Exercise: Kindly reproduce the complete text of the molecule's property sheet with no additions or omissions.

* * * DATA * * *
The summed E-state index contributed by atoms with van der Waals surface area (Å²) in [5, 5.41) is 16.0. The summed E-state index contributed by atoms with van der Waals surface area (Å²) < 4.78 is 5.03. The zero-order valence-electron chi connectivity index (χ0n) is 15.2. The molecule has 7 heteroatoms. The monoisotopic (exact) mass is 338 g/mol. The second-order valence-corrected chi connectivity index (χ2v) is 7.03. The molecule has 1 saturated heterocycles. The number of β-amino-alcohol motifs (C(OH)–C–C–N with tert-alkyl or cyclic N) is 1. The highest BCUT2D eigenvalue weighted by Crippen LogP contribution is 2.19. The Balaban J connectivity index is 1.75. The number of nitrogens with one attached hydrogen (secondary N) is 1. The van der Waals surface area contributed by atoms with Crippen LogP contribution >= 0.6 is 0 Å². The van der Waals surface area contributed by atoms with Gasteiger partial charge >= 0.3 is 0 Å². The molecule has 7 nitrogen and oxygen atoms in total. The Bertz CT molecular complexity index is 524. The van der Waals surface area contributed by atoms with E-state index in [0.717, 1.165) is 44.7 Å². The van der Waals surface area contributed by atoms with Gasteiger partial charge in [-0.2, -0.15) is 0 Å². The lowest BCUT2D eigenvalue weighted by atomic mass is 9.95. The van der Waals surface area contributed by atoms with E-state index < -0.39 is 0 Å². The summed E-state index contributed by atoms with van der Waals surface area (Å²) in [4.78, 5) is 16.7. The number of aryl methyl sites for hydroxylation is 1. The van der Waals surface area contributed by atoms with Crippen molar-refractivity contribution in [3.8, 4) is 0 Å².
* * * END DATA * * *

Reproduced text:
The summed E-state index contributed by atoms with van der Waals surface area (Å²) in [5, 5.41) is 16.0. The summed E-state index contributed by atoms with van der Waals surface area (Å²) < 4.78 is 5.03. The zero-order valence-electron chi connectivity index (χ0n) is 15.2. The molecule has 7 heteroatoms. The monoisotopic (exact) mass is 338 g/mol. The second-order valence-corrected chi connectivity index (χ2v) is 7.03. The molecule has 1 saturated heterocycles. The number of β-amino-alcohol motifs (C(OH)–C–C–N with tert-alkyl or cyclic N) is 1. The highest BCUT2D eigenvalue weighted by Crippen LogP contribution is 2.19. The Balaban J connectivity index is 1.75. The number of nitrogens with one attached hydrogen (secondary N) is 1. The van der Waals surface area contributed by atoms with Crippen LogP contribution >= 0.6 is 0 Å². The van der Waals surface area contributed by atoms with Gasteiger partial charge >= 0.3 is 0 Å². The molecule has 7 nitrogen and oxygen atoms in total. The Bertz CT molecular complexity index is 524. The van der Waals surface area contributed by atoms with E-state index in [0.717, 1.165) is 44.7 Å². The van der Waals surface area contributed by atoms with Gasteiger partial charge in [-0.2, -0.15) is 0 Å². The lowest BCUT2D eigenvalue weighted by atomic mass is 9.95. The van der Waals surface area contributed by atoms with E-state index < -0.39 is 0 Å². The summed E-state index contributed by atoms with van der Waals surface area (Å²) in [4.78, 5) is 16.7. The number of aryl methyl sites for hydroxylation is 1. The van der Waals surface area contributed by atoms with Crippen molar-refractivity contribution in [3.8, 4) is 0 Å².